John Kasich Will Sign Bill To Defund Planned Parenthood In His State

The bill strips funding from programs that help prevent infant mortality, promote HIV testing and offer breast and cervical cancer screenings.
John Kasich speaks to supporters after finishing second in the New Hampshire primary on Tuesday. The Ohio governor holds staunch anti-abortion views.
John Kasich speaks to supporters after finishing second in the New Hampshire primary on Tuesday. The Ohio governor holds staunch anti-abortion views.
DOMINICK REUTER via Getty Images

WASHINGTON -- Ohio Gov. John Kasich, who has positioned himself as one of the more moderate Republican presidential contenders, plans to sign a bill that strips government funding from Planned Parenthood clinics in his state, his spokesman told HuffPost on Wednesday.

The Ohio bill, which state legislators passed Wednesday, prohibits state and certain federal funds from going to facilities that perform and promote "nontherapeutic abortions." This exempts abortions performed in cases of rape, incest and life endangerment. Once the bill is signed, about $1.3 million in grants that Planned Parenthood receives from Ohio's Department of Health will be redirected away from the organization. These funds go to programs that help prevent infant mortality and domestic violence, as well as promote HIV testing and screenings for breast and cervical cancer.

Joe Andrews, a Kasich spokesman, told HuffPost that the governor plans to sign the bill, but hasn't received it yet.

"Those in Ohio know that Governor Kasich has been a strong advocate for women’s health issues," Andrews said, responding to a question about a five-figure ad buy by Planned Parenthood Advocates of Ohio attacking Kasich. Andrews noted the governor has helped 260,000 women gain health care coverage, and has pledged a 3 to 1 state match for a fund for breast and cervical cancer.

"To paint a different picture of his record on prioritizing the health and well-being of women in our state is irresponsible and unfortunate," Andrews added.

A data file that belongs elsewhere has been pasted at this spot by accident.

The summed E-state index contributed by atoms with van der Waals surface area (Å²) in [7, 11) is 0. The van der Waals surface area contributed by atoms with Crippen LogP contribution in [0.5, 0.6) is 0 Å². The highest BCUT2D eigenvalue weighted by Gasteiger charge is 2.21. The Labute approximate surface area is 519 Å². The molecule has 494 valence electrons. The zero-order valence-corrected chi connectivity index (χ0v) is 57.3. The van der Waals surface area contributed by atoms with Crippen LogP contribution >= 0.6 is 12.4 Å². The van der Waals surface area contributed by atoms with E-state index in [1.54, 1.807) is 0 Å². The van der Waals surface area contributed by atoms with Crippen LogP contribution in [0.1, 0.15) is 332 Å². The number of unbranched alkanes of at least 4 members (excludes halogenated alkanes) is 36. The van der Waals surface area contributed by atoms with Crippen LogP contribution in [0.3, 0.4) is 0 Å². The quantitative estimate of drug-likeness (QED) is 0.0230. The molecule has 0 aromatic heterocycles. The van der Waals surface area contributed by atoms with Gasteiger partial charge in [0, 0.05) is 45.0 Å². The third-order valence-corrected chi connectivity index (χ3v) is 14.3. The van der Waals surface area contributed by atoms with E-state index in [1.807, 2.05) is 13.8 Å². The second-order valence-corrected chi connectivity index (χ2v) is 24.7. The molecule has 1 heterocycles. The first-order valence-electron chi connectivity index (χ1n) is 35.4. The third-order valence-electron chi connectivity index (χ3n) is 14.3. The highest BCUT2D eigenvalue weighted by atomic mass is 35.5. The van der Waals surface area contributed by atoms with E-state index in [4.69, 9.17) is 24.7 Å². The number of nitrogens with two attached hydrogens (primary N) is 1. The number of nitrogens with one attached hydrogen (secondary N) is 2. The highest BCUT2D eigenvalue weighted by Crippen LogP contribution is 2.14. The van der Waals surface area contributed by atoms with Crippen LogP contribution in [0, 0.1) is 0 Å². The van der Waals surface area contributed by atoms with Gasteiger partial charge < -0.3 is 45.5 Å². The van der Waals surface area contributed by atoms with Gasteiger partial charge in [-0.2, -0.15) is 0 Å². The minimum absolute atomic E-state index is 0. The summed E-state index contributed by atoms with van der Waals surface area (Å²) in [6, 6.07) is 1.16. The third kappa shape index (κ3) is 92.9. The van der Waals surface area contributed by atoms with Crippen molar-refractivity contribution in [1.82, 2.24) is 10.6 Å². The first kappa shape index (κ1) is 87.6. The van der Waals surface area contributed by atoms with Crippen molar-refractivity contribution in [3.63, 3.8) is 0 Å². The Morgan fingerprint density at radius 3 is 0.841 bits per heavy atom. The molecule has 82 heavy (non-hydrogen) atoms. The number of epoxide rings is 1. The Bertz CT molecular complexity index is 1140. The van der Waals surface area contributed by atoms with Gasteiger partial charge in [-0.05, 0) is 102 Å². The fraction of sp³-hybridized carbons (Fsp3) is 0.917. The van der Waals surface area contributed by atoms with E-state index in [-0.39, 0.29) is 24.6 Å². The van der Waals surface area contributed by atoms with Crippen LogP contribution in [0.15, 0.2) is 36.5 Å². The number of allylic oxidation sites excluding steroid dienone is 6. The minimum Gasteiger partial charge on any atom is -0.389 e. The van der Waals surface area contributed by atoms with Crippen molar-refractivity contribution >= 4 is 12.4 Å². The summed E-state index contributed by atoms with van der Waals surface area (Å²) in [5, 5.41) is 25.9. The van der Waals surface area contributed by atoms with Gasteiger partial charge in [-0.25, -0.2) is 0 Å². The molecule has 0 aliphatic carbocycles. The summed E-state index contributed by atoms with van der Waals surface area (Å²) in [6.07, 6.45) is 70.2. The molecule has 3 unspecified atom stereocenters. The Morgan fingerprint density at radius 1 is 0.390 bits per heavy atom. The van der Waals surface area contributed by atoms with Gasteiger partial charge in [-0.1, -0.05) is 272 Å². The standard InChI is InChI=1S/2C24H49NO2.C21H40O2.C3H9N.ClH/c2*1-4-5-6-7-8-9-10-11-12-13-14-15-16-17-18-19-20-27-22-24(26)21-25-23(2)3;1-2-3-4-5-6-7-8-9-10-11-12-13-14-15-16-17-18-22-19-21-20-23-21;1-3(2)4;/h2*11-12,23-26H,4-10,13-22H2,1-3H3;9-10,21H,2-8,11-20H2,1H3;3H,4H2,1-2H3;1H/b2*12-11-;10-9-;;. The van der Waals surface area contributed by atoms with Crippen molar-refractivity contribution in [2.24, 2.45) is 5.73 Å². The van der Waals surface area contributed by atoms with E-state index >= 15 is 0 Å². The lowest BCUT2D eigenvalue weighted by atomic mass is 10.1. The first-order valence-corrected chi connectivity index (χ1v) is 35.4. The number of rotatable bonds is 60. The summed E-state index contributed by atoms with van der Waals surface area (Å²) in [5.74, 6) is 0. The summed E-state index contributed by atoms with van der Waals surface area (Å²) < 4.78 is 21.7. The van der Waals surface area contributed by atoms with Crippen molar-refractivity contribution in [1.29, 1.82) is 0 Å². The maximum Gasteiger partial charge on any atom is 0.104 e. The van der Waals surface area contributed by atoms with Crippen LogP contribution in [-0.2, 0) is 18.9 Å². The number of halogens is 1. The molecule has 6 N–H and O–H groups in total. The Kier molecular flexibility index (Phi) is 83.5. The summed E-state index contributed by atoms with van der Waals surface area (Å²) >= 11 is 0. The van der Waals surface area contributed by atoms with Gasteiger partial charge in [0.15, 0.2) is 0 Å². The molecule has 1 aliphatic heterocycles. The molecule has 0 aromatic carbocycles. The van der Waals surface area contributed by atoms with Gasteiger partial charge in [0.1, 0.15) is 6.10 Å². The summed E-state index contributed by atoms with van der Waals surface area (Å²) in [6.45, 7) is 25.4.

The announcement comes just one day after Kasich secured an unlikely second-place win in Tuesday's New Hampshire Republican presidential primary. Kasich achieved the victory by appealing to the state's moderate GOP voters who might have been disinclined to support reality TV star Donald Trump. The next Republican primary will take place in South Carolina, where voters are more likely to align with Kasich's anti-abortion views.

Though supporters of the bill have said funds going to Planned Parenthood programs would be better spent by community health centers, the legislation may have implications for health care providers more broadly. reported in January that “the Columbus Public Health department said it would be unable to contract with any hospital in the city because they either provide abortion services, contract with abortion clinics or refer patients to abortion services.”

The bill is just the latest in a long string of actions targeting abortion access in Ohio since Kasich took office in 2010.

Just months after becoming governor, Kasich signed a bill banning abortions after 20 weeks of pregnancy unless the fetus is nonviable. In 2013, Kasich signed a budget that stripped roughly $1.4 million in family planning funds from Planned Parenthood, required abortion providers to perform ultrasounds on patients seeking abortions and allowed rape crisis centers to be stripped of their public funds if they referred victims to abortion providers, among other measures. The budget also blocked public hospitals from entering into transfer agreements for medical emergencies with abortion clinics, threatening clinics with closure if they couldn't get a private hospital to enter into those agreements. Because private hospitals often have religious affiliations, this arrangement often wasn't possible.

In all, nearly half of Ohio’s abortion clinics have closed since Kasich took office.

"This reckless bill would block access to care for women, men and young people who need it the most," Stephanie Kight, president and CEO of Planned Parenthood Advocates of Ohio, said on Wednesday, after the Ohio General Assembly passed the bill.

“If Planned Parenthood goes away as a provider, there will be a void of services in our community," Kelli Arthur Hykes, the health policy director for the Columbus health department, said in a statement.

"We don’t have the capacity to fill that void," she added.

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